AgDM newsletter article, May 2007

New hybrid not approved in international markets, farmers must keep seeds separate

DES MOINES - Iowa Secretary of Agriculture Bill Northey today encouraged Iowa farmers planting corn from Syngenta with the new “AgriSure™ RW” trait, which is resistant to rootworm, to check into marketing restrictions they will face during harvest this fall.
 
“AgriSure™ RW MIR 604” has been approved by the USDA’s Animal and Plant Health Inspection Service for use in the United States, but the product has not yet been approved for use by a number of countries around the world.
 
“New technology, like corn that is resistant to rootworm, has been a huge benefit to farmers and it is important that we continue pursue this technology in a responsible way if farmers are going to meet their mandate to feed and now fuel the world,” Northey said.  “But, it’s critical that Iowa farmers understand the restrictions that they will face as they try to market ‘AgriSure™ RW’ this fall and the potential enormous negative effect on our export markets if it is not handled properly.”
 
Since “AgriSure™” is currently only approved for domestic use, farmers will be responsible for finding markets that only serve domestic users when marketing their crop this fall. This includes Dried Distillers Grains (DDGs) produced from “AgriSure™ RW” corn by ethanol plants.
 
Currently, it is unknown how many feed mills, ethanol plants and elevators in Iowa are willing to take “AgriSure™.” The safest option available to farmers is for them to feed it to their own livestock.
 
A major market disruption would result if “AgriSure™ RW” is found in the export channels or by countries that have not yet approved of its use. Additionally, biotech missteps may lead to additional regulation as well as longer waiting periods in the future for international acceptance.
 
“Syngenta has assured me that they are confident that this event can be introduced without incident and it’s important they are right,” Northey said. “Many experts and industry leaders have expressed concerns that Syngenta has rushed this hybrid to market and I hope those concerns aren’t proved to be justified.”
 
The National Corn Growers Association has requested that Syngenta not release the trait this planting season based on the current lack of full Japanese approvals. Japan is the U.S. leading export market and accounts for nearly 5 percent of total U.S. production. According to USDA, approximately 20 percent of the corn crop in America is exported annually.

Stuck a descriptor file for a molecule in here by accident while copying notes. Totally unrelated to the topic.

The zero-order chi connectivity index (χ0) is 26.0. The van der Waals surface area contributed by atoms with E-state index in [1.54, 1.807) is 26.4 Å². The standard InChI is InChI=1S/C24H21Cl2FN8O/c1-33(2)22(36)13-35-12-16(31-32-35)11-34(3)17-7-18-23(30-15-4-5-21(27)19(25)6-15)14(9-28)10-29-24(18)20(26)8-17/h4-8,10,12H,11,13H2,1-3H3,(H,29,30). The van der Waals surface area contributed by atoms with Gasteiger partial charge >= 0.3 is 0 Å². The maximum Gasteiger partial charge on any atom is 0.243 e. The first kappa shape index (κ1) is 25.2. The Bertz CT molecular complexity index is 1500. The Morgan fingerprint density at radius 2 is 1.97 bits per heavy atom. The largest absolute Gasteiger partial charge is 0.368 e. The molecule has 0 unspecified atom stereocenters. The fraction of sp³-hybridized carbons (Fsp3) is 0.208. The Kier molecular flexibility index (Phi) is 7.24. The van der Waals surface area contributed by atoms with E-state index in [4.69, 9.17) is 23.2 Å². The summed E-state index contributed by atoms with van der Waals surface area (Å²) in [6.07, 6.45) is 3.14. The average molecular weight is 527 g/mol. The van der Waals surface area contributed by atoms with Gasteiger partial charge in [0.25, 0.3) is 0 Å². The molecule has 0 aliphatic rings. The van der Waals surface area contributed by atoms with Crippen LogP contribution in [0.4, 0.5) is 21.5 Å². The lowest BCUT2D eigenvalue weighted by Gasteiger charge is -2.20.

It is likely many international markets would be closed if “AgriSure™ RW” is found in shipments to Japan or other countries that have not yet approved of its use.
 
It’s important that farmers pay close attention to the “communication and commitment” form they signed when purchasing the product and to double checkto see limitations placed on them by the agreement. Farmers may also want to mark the planting locations on their farm maps to track of the “AgriSure™” plants at harvest.
 
The co-mingling of corn at elevators and the increasing amount of DDGs from ethanol plants that are being exported makes the separation of “AgriSure™” corn from varieties that have been approved for export very difficult.
 
The rapidly changing ethanol industry is causing companies that haven’t exported corn or DDGs in the past to examine international markets as a possible new destination for these products.  As a result, some elevators and ethanol plants that have not exported in the past may be looking to in the future.
 
“The best advice for farmers that have already purchased or planted this hybrid is for them to contact their elevator or feed mill and to stay in touch with them regularly until they deliver this fall,” said Northey. “It’s vitally important for all farmers to understand the restrictions that they will face this fall and are preparing now to deal with them.”

Farmers with questions or concerns can learn more on Syngenta’s website at www.agrisuretraits.com or by calling a toll free line at 1-866-796-4368.

Farmers with questions or concerns can contact the Iowa Department of Agriculture and Land Stewardship at (515) 281-5321, the Iowa Corn Growers Association at (515) 225-9242 or the Iowa Attorney Generals Office at (515) 281-5351. The Iowa Corn Growers also have a “Know Before You Grow” website with more information on all biotech hybrids that can be found at www.iowacorn.org.

 

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